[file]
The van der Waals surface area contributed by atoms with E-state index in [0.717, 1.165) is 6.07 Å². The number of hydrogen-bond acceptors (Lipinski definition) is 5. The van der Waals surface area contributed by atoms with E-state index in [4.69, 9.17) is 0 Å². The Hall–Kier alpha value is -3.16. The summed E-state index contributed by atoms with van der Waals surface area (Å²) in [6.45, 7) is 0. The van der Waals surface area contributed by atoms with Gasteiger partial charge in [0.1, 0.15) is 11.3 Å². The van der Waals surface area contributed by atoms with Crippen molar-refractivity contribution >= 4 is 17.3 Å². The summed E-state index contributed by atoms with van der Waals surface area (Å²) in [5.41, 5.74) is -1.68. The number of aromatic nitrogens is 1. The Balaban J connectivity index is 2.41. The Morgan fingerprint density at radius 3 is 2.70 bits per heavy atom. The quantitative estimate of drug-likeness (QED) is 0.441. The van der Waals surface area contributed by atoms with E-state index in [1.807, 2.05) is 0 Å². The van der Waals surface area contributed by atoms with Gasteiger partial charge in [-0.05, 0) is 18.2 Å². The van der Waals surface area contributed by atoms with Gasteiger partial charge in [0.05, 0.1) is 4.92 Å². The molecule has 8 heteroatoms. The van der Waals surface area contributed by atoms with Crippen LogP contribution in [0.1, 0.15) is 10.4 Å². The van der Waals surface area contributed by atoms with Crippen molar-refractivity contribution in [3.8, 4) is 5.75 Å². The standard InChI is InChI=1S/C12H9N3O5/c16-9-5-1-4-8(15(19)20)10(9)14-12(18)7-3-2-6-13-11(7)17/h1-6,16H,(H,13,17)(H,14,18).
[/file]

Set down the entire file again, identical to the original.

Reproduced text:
The van der Waals surface area contributed by atoms with E-state index in [0.717, 1.165) is 6.07 Å². The number of hydrogen-bond acceptors (Lipinski definition) is 5. The van der Waals surface area contributed by atoms with E-state index in [4.69, 9.17) is 0 Å². The Hall–Kier alpha value is -3.16. The summed E-state index contributed by atoms with van der Waals surface area (Å²) in [6.45, 7) is 0. The van der Waals surface area contributed by atoms with Gasteiger partial charge in [0.1, 0.15) is 11.3 Å². The van der Waals surface area contributed by atoms with Crippen molar-refractivity contribution >= 4 is 17.3 Å². The summed E-state index contributed by atoms with van der Waals surface area (Å²) in [5.41, 5.74) is -1.68. The number of aromatic nitrogens is 1. The Balaban J connectivity index is 2.41. The Morgan fingerprint density at radius 3 is 2.70 bits per heavy atom. The quantitative estimate of drug-likeness (QED) is 0.441. The van der Waals surface area contributed by atoms with E-state index in [1.807, 2.05) is 0 Å². The van der Waals surface area contributed by atoms with Gasteiger partial charge in [-0.05, 0) is 18.2 Å². The van der Waals surface area contributed by atoms with Gasteiger partial charge in [0.05, 0.1) is 4.92 Å². The molecule has 8 heteroatoms. The van der Waals surface area contributed by atoms with Crippen LogP contribution in [0.1, 0.15) is 10.4 Å². The van der Waals surface area contributed by atoms with Crippen molar-refractivity contribution in [3.8, 4) is 5.75 Å². The standard InChI is InChI=1S/C12H9N3O5/c16-9-5-1-4-8(15(19)20)10(9)14-12(18)7-3-2-6-13-11(7)17/h1-6,16H,(H,13,17)(H,14,18).